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Picking Up Crumbs: Bruce Springsteen & The E Street Band

13 May

3525331183_2f25d9db75_jpg_595x1000_q85cas and Staciaann got up close and personal with the Boss on Monday night at the Xcel Energy Center in St. Paul. You can read the Decider recap here.

Notes From a Near-Conversion or Bruce and the Art of Motorcycle Maintenance

The whole endeavor was inspired by CakeIn15 friend and contributor Alexa, who is totally obsessed with Bruce. This is why we found ourselves in line at the Xcel 5 hours before the show to get a wristband to get in the front pit, hoping that Alexa’s luck would hold out for the lottery. Herded down like lost cattle into the concrete belly of the RiverCenter for the drawing, the magic held and we were in. Follow that up with some crowd management skills and a complete lack of shame and CakeIn15’s first Bruce Springsteen show was experienced right up at railing, 15 feet from the Boss.

At this point it would be good to note that I am no huge Springsteen fan. But when the man who wrote the book for bar bands of this generation rolls into town with his legendary band, you don’t pass up the chance to go. I was excited to see the E Street Band, for the “I’ve seen you on TV!” disconnect and thrill of Steve van Zandt and Max Weinberg, but mainly because Clarence Clemons is so much cooler than anyone else. Those often-imitated-never-replicated saxophone solos are peals of grace and cool irony in the midst of the prevailing sentiment of the evening; faith-filled optimism and dedication. The Penetecostalist interlude where the Boss got down and cried out to sweep away sadness, despair, fear and doubt would not have been out of place at a big-tent revival, “American Land” was Depression-era populist reductive history and singing “Outlaw Pete” with a cowboy hat crossed over into western schmaltz.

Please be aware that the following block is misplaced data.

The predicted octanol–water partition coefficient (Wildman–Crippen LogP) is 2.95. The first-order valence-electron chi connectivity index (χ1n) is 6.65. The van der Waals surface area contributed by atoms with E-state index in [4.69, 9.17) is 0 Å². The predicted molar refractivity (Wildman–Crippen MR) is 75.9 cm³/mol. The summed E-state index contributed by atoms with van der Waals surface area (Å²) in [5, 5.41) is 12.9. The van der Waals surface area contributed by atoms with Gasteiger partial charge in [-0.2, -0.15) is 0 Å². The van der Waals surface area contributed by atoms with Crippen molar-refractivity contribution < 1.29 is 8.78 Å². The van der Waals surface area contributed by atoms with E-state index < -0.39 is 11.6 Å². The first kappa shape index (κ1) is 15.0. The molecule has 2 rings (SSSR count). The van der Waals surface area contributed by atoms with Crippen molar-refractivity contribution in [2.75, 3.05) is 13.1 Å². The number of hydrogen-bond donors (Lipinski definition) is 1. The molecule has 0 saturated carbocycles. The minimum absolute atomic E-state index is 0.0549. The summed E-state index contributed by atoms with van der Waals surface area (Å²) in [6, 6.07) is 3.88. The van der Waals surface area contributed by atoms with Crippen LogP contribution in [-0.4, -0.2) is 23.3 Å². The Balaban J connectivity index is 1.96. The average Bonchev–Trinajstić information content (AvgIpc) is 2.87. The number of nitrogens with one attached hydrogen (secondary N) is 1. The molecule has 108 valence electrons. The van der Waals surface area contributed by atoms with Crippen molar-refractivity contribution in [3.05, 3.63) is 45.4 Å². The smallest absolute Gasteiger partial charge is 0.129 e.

I know times are tough, and the Boss knows it too, he told me so. But it is the simplest response and often a necessary release to join in with others singing “I’m waitin’, waitin’ on a sunny day / Gonna chase the clouds away.” If rock and roll is the closest thing we have in America to a secular religion- a communal experience that embodies the ethos and values of a culture- it is also that doubt and darkness that make the light and hope so transcendent. Songs like “The River” give me the shakes because of it’s stark directness and “Streets of Philadelphia” is the plain-spoken conclusion to “Walk on the Wild Side”, cutting through rock and roll pretense to articulate and face down fear.

Maybe the faceless venue of an arena is no place for a conversion experience, and there is no doubting that I saw a brilliant execution of rock and roll on Monday night, but it was difficult to shake the feeling of being an apostate amongst believers. That kind of faith magnifies questions of faithlessness. Blessed are us poor stiffs, for ours shall be the kingdom of hope and power chords. We flee to rock and roll because the town will rip the bones from your back, and between when you’re born and now it’s a death trap, you’re never gonna get out of here alive. I shouldn’t take the suicide rap too seriously. Especially not when a fifty-nine year-old can out-dance me. Especially not when I know that I am free to dance at the altar of my own choosing and find my own hot licks of the holy spirit. Especially not when I get to see that blissed out Jonesyface.

Bruce Springsteen & Alexa Jones at the Xcel Energy Center from CakeIn15 on Vimeo.

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